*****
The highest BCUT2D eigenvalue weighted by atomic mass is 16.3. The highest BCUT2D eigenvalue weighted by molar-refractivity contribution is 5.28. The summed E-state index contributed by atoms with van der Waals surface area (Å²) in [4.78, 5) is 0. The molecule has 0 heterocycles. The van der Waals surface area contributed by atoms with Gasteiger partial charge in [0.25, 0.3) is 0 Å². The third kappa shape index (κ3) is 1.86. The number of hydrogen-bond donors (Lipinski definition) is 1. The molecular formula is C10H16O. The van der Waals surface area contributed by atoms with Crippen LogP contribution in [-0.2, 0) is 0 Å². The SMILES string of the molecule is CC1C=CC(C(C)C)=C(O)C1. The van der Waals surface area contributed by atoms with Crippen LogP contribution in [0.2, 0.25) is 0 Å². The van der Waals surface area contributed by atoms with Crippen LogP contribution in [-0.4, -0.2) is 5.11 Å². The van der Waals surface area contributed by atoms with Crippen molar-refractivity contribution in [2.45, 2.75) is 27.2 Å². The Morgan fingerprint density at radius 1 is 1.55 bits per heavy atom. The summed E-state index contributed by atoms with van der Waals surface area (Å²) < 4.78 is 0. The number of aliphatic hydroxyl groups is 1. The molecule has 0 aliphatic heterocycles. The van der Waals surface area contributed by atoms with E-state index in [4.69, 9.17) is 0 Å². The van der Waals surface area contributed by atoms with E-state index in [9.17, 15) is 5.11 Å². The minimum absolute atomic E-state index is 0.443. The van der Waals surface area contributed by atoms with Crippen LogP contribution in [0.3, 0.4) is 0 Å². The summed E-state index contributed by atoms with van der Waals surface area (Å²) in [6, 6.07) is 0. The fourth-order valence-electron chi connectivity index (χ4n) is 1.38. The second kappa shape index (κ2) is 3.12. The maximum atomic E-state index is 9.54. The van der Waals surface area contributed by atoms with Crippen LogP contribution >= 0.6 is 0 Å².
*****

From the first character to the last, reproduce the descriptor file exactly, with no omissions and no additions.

The highest BCUT2D eigenvalue weighted by atomic mass is 16.3. The highest BCUT2D eigenvalue weighted by molar-refractivity contribution is 5.28. The summed E-state index contributed by atoms with van der Waals surface area (Å²) in [4.78, 5) is 0. The molecule has 0 heterocycles. The van der Waals surface area contributed by atoms with Gasteiger partial charge in [0.25, 0.3) is 0 Å². The third kappa shape index (κ3) is 1.86. The number of hydrogen-bond donors (Lipinski definition) is 1. The molecular formula is C10H16O. The van der Waals surface area contributed by atoms with Crippen LogP contribution in [-0.2, 0) is 0 Å². The SMILES string of the molecule is CC1C=CC(C(C)C)=C(O)C1. The van der Waals surface area contributed by atoms with Crippen LogP contribution in [0.2, 0.25) is 0 Å². The van der Waals surface area contributed by atoms with Crippen LogP contribution in [-0.4, -0.2) is 5.11 Å². The van der Waals surface area contributed by atoms with Crippen molar-refractivity contribution in [2.45, 2.75) is 27.2 Å². The Morgan fingerprint density at radius 1 is 1.55 bits per heavy atom. The summed E-state index contributed by atoms with van der Waals surface area (Å²) < 4.78 is 0. The number of aliphatic hydroxyl groups is 1. The molecule has 0 aliphatic heterocycles. The van der Waals surface area contributed by atoms with E-state index in [4.69, 9.17) is 0 Å². The van der Waals surface area contributed by atoms with E-state index in [9.17, 15) is 5.11 Å². The minimum absolute atomic E-state index is 0.443. The van der Waals surface area contributed by atoms with Crippen LogP contribution in [0.3, 0.4) is 0 Å². The summed E-state index contributed by atoms with van der Waals surface area (Å²) in [6, 6.07) is 0. The fourth-order valence-electron chi connectivity index (χ4n) is 1.38. The second kappa shape index (κ2) is 3.12. The maximum atomic E-state index is 9.54. The van der Waals surface area contributed by atoms with Crippen LogP contribution >= 0.6 is 0 Å².